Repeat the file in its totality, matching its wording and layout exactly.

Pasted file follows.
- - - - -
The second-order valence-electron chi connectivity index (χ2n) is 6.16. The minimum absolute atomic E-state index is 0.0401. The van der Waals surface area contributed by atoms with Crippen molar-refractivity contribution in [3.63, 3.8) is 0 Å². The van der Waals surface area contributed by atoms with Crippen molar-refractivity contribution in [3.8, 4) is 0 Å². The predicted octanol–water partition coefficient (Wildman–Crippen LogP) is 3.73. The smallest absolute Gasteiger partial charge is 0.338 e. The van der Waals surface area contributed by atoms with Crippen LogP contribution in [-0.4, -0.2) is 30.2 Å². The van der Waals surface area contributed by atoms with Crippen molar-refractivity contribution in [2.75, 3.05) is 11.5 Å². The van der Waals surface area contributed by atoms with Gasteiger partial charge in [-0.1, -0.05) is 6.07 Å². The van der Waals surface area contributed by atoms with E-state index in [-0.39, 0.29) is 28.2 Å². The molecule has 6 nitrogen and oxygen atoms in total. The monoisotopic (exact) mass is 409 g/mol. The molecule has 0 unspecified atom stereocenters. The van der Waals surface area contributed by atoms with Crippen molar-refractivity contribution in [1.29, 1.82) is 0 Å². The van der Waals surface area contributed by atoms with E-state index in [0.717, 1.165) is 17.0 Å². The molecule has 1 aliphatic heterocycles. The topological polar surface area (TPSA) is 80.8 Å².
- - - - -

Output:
The second-order valence-electron chi connectivity index (χ2n) is 6.16. The minimum absolute atomic E-state index is 0.0401. The van der Waals surface area contributed by atoms with Crippen molar-refractivity contribution in [3.63, 3.8) is 0 Å². The van der Waals surface area contributed by atoms with Crippen molar-refractivity contribution in [3.8, 4) is 0 Å². The predicted octanol–water partition coefficient (Wildman–Crippen LogP) is 3.73. The smallest absolute Gasteiger partial charge is 0.338 e. The van der Waals surface area contributed by atoms with Crippen LogP contribution in [-0.4, -0.2) is 30.2 Å². The van der Waals surface area contributed by atoms with Crippen molar-refractivity contribution in [2.75, 3.05) is 11.5 Å². The van der Waals surface area contributed by atoms with Gasteiger partial charge in [-0.1, -0.05) is 6.07 Å². The van der Waals surface area contributed by atoms with E-state index in [-0.39, 0.29) is 28.2 Å². The molecule has 6 nitrogen and oxygen atoms in total. The monoisotopic (exact) mass is 409 g/mol. The molecule has 0 unspecified atom stereocenters. The van der Waals surface area contributed by atoms with Crippen molar-refractivity contribution in [1.29, 1.82) is 0 Å². The van der Waals surface area contributed by atoms with E-state index in [0.717, 1.165) is 17.0 Å². The molecule has 1 aliphatic heterocycles. The topological polar surface area (TPSA) is 80.8 Å².